Aerospace Suppliers

Shifting demands requires new supplier strategies to deliver on time, on target and on cost.

The OEM Handoff

Learn how aerospace suppliers are better able to share and manage more business risks associated with development and production programs.

Business challenge

Shifting Risk and Accountability to the Supply Chain

Relentless price pressures and increased demand from aerospace operators are driving large companies at or near the top of the supply chain to shift even more responsibility for innovation and productivity gains to the smaller, lower-tier builders of components and subsystems. Suppliers are now asked to sign long-term supply agreements (lasting 10 to 15 years), promise regular price reductions and accept liability should something go wrong. In response, suppliers must make significant strides to drive down costs and meet delivery times or face significant penalties.

...Our customers are pretty demanding, and there are some pretty high expectations on time and on budget.

Stephen Shaffer
Chief Information Officer, GDC Technics
Business challenge

Design and Deliver More Complex Parts at Lower Costs

While aerospace suppliers are now accountable to drive significant cost reduction and ensure quality, they must also create increasingly complex components and systems to meet today’s demands. This requires significant investment in new engineering and manufacturing capabilities to drive innovation while trying to drive down the cost per unit.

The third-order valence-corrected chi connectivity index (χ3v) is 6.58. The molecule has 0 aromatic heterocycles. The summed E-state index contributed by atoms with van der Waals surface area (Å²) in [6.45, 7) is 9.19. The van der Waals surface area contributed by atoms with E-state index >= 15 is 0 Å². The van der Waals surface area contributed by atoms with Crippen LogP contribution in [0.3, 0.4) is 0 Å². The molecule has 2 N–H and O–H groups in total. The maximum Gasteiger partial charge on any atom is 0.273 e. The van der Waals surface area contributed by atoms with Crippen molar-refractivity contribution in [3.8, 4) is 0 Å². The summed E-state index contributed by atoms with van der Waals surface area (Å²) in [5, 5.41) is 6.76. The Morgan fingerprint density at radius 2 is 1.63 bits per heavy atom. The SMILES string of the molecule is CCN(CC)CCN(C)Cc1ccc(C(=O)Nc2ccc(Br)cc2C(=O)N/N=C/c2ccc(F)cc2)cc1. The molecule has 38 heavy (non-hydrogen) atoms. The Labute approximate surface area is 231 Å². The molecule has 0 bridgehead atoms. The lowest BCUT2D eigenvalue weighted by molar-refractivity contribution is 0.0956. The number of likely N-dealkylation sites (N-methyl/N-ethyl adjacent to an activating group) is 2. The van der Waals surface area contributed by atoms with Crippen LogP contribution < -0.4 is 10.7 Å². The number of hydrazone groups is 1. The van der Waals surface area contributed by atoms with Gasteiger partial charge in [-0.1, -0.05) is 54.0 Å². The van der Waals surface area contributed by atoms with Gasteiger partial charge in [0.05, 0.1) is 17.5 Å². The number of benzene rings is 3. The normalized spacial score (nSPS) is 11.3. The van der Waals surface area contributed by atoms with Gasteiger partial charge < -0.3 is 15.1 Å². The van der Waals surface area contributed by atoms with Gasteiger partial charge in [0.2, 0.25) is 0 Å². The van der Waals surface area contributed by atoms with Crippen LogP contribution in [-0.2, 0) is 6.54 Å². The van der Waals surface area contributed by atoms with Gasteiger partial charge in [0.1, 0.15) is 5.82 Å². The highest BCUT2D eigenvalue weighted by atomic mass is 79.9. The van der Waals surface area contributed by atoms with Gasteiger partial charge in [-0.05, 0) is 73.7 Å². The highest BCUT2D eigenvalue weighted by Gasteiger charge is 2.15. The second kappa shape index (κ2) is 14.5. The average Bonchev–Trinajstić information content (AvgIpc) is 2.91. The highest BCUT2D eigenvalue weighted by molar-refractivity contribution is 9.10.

Supplier-created content represents 50-60 percent of the value of an aerospace system. 

Bob Stevens
Executive Chairman, Lockheed Martin
Business challenge

Increased Aerospace & Defense Demand and Agility in Rate

Commercial airframe manufacturers are sitting on backlogs equivalent to about eight years’ worth of production. To meet the demand, suppliers must reorganize their manufacturing plants to make them leaner, more agile and more connected in order to drive operational efficiency.

A fifth of suppliers are at risk of not being able to deliver the ramp-up that is required.

Price Waterhouse Coopers
Soaring or Stalling: Can aircraft manufacturers prevent rate ramp-up problems?
Business challenge

Greater Air Travel Demand, Globalization and New Markets

Air travel is projected to grow more than five percent annually over the next 20 years, fueled by an increase in the world’s middle class. To meet this demand, OEMs and Tier 1 suppliers are restructuring to penetrate deeper into high-growth markets, acquire enabling technologies and/or position themselves for new sales opportunities. In addition, the growth of new regional OEMs will continue to drive this globalization trend.  Suppliers will need to adapt to extend their footprint into developing markets or risk being left out as OEMs seek to integrate their supply chains to drive efficiency.

We project 7.2 billion passengers to travel in 2035, a near doubling of the 3.8 billion air travelers in 2016.

The International Air Transport Association (IATA)
20 Year Passenger Forecast